For Method Man, Five Musical Shootings
Should be an interesting scene at House of Blues this evening, where Method Man, not exactly the shy type, might get a little more attention than he bargained for. Rumor has it some time between sound check and the tall, fragrant rapper's headlining set with Redman, he'll be served with papers in conjunction with the lawsuit area resident Mary Anderson filed this week claiming Mr. "Tical" shot her in the chest after his and Red's House of Blues show last year. Anderson says she was waiting for Meth to autograph her ticket stub, but Rocks Off's favorite rumor surrounding the case is that she drew his attention by flashing him her boobs. This whole case just screams "class." Rocks Off would love to be a fly on Meth's dressing-room wall when the process servers show up. We just hope they've been briefed on how to recognize him in a pea-soup-thick haze of blunt smoke, and we know they hope he leaves his pellet gun on the tour bus this time. Gas masks, anyone? Plus Ghostface will be around, so they better watch their step. Anyway, guns and the deployment thereof have always been a popular subject in song, so in the time it took us to walk to the store for cigarettes and back, Rocks Off came up with five pistol-packing songs in Meth's honor. We didn't do any rap, because that could take all afternoon.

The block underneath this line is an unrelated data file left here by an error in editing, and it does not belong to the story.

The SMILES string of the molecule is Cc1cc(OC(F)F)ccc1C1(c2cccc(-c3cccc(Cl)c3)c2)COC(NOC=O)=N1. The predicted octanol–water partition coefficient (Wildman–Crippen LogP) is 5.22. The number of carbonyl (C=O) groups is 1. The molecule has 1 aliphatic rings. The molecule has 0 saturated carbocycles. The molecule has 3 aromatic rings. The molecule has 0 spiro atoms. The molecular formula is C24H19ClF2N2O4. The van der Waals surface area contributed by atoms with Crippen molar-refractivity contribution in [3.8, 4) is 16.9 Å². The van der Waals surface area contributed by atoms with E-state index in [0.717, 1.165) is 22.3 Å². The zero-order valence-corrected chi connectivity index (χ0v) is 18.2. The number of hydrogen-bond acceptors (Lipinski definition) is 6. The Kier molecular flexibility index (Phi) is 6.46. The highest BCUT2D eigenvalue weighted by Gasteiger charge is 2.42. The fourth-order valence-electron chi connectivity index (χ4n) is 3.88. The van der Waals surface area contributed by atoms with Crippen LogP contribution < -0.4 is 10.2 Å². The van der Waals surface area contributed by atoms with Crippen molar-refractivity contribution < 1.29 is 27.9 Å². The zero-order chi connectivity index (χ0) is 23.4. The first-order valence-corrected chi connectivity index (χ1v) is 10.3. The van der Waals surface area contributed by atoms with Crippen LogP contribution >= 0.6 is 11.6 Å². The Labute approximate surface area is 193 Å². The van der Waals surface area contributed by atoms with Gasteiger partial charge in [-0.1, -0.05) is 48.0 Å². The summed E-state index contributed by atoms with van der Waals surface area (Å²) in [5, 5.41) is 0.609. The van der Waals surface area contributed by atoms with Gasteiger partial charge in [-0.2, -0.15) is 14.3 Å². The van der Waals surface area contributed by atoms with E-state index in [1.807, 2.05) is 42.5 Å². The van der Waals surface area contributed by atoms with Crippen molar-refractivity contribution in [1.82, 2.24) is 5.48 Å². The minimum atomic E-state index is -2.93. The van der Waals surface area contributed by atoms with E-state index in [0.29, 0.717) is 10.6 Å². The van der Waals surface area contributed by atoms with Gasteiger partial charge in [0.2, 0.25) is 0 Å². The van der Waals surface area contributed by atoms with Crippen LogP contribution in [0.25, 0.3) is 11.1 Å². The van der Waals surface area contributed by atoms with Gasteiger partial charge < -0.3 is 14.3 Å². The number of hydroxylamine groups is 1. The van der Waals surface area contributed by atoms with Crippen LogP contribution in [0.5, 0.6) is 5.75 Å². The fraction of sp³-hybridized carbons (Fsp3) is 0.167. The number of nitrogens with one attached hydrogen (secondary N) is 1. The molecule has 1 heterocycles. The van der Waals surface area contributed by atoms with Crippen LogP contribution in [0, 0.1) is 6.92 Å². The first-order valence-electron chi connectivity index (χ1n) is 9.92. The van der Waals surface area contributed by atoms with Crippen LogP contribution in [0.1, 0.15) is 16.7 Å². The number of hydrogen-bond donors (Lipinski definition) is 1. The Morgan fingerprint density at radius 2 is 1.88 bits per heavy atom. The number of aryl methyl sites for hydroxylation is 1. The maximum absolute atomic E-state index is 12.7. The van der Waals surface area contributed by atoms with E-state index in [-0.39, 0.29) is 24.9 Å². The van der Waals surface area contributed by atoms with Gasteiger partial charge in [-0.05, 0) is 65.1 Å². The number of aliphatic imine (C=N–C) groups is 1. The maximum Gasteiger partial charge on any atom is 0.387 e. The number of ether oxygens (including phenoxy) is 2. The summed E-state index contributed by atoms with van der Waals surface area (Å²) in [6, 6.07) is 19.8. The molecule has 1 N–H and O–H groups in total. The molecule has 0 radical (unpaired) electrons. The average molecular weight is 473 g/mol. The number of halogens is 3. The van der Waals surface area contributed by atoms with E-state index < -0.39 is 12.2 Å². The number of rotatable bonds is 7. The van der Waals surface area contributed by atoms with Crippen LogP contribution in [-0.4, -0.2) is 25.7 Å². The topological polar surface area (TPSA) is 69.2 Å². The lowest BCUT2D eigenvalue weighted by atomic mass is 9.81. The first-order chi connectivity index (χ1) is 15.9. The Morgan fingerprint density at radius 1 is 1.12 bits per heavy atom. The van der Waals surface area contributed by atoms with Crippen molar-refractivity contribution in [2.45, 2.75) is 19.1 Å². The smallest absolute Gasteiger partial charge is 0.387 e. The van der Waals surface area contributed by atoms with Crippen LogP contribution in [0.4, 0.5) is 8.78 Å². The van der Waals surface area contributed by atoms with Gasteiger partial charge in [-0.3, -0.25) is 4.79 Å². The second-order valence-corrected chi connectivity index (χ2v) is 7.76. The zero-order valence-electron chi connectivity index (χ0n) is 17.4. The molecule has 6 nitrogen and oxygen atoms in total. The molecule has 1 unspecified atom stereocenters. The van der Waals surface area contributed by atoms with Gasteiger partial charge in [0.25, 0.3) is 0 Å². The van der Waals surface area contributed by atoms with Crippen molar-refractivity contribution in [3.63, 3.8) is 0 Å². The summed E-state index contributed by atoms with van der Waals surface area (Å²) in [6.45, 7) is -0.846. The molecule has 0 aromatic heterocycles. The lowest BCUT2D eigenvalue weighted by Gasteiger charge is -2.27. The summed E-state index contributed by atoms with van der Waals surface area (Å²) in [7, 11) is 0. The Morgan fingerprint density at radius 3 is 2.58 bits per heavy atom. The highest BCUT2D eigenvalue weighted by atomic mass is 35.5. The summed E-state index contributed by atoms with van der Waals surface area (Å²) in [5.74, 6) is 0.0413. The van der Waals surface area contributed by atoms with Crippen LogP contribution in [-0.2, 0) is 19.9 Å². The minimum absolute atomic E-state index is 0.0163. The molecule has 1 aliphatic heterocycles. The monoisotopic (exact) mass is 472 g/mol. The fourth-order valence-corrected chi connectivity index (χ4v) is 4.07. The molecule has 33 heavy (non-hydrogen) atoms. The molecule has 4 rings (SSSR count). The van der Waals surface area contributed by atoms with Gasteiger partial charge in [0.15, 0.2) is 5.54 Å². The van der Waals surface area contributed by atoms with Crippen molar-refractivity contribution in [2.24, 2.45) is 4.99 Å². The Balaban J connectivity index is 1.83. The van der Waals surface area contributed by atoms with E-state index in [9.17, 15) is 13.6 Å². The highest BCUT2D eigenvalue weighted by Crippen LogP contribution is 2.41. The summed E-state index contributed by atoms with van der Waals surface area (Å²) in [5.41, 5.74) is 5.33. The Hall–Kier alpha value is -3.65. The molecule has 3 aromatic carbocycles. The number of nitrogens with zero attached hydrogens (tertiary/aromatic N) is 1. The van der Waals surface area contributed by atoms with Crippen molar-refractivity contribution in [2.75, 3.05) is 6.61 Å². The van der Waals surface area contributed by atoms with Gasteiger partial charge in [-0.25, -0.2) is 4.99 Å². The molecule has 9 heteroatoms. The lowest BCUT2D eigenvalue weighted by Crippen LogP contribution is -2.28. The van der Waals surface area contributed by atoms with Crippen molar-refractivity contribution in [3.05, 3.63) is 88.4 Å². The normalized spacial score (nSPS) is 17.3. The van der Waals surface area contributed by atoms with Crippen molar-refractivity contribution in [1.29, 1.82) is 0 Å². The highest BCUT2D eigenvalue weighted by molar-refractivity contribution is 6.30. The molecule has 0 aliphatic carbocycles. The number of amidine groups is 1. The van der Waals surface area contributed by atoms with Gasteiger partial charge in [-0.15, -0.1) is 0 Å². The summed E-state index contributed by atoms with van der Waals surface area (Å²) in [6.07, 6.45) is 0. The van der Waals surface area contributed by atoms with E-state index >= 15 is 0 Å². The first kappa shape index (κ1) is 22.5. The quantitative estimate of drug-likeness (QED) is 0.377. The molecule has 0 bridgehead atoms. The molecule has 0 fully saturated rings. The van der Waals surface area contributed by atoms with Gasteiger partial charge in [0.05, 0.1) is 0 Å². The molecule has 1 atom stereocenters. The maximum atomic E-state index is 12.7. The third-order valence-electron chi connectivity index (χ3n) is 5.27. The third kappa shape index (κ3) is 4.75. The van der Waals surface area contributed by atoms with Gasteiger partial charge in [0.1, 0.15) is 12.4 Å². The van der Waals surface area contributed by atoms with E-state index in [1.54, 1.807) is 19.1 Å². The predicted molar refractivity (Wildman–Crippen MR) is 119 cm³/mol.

Johnny Cash, "Folsom Prison Blues": Is there a more famous gun-related lyric - in any genre - than "I shot a man in Reno/ Just to watch him die"? We sure couldn't think of one. Wilco, "Monday": This song came to mind because Rocks Off has been on a serious Wilco kick lately - just as we suspected, although we were ambivalent about Wilco (the Album) when it first came out, it's been growing on us like mad. We're pretty sure Jeff Tweedy's not talking about gunplay when he sings "Ooh, I shot ya/ Yeah, I know," but this has always been one of our favorite Wilco songs. The band, who plays Cedar Park near Austin October 8 and Dallas October 9 (grrr), has put "Monday" back in its set as a tribute to late former guitarist Jay Bennett. Deep Purple, "Smoke on the Water": The riff that launched a million air-guitar solos would never have existed if not for "some stupid with a flare gun," whose ill-fated volley into the ceiling of Switzerland's Montreux Casino resulted in the titular cloud.
Sonny & Cher, "Bang Bang (I Shot My Baby Down)": Anyone who thinks the late Congressman and drag-queen icon were all harmless doe-eyed pop a la "I Got You Babe" should get a load of this chiller, narrated by the postmortem victim. The Raconteurs resurrected "Bang Bang" on their 2006 tour - including the Austin City Limits appearance above - with a version emphasizing the song's starkly psychedelic blues. Jimi Hendrix, "Hey Joe": Hendrix's pal Joey doesn't waste any time. In the first verse, he's on his way to rid himself and the world of a faithless lover; in the second, she's gone, gone, gone. Then Hendrix howls "I shot her!" and fires a few rounds of his own with a reliably killer guitar solo.
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